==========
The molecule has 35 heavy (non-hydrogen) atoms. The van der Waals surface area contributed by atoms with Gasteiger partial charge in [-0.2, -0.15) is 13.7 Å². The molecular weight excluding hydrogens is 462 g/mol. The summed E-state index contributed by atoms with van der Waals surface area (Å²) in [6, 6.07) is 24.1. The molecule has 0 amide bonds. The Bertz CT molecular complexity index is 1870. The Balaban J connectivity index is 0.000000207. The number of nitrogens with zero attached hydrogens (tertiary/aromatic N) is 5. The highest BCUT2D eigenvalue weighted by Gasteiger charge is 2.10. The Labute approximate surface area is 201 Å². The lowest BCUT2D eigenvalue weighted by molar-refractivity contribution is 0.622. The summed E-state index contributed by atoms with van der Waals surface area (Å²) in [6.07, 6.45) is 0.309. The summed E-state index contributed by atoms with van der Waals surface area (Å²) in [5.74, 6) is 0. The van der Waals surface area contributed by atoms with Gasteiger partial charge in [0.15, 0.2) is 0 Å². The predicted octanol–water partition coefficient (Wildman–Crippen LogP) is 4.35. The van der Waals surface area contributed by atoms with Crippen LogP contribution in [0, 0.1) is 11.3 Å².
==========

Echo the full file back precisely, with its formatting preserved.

The molecule has 35 heavy (non-hydrogen) atoms. The van der Waals surface area contributed by atoms with Gasteiger partial charge in [-0.2, -0.15) is 13.7 Å². The molecular weight excluding hydrogens is 462 g/mol. The summed E-state index contributed by atoms with van der Waals surface area (Å²) in [6, 6.07) is 24.1. The molecule has 0 amide bonds. The Bertz CT molecular complexity index is 1870. The Balaban J connectivity index is 0.000000207. The number of nitrogens with zero attached hydrogens (tertiary/aromatic N) is 5. The highest BCUT2D eigenvalue weighted by Gasteiger charge is 2.10. The Labute approximate surface area is 201 Å². The lowest BCUT2D eigenvalue weighted by molar-refractivity contribution is 0.622. The summed E-state index contributed by atoms with van der Waals surface area (Å²) in [6.07, 6.45) is 0.309. The summed E-state index contributed by atoms with van der Waals surface area (Å²) in [5.74, 6) is 0. The van der Waals surface area contributed by atoms with Gasteiger partial charge in [0.15, 0.2) is 0 Å². The predicted octanol–water partition coefficient (Wildman–Crippen LogP) is 4.35. The van der Waals surface area contributed by atoms with Crippen LogP contribution in [0, 0.1) is 11.3 Å².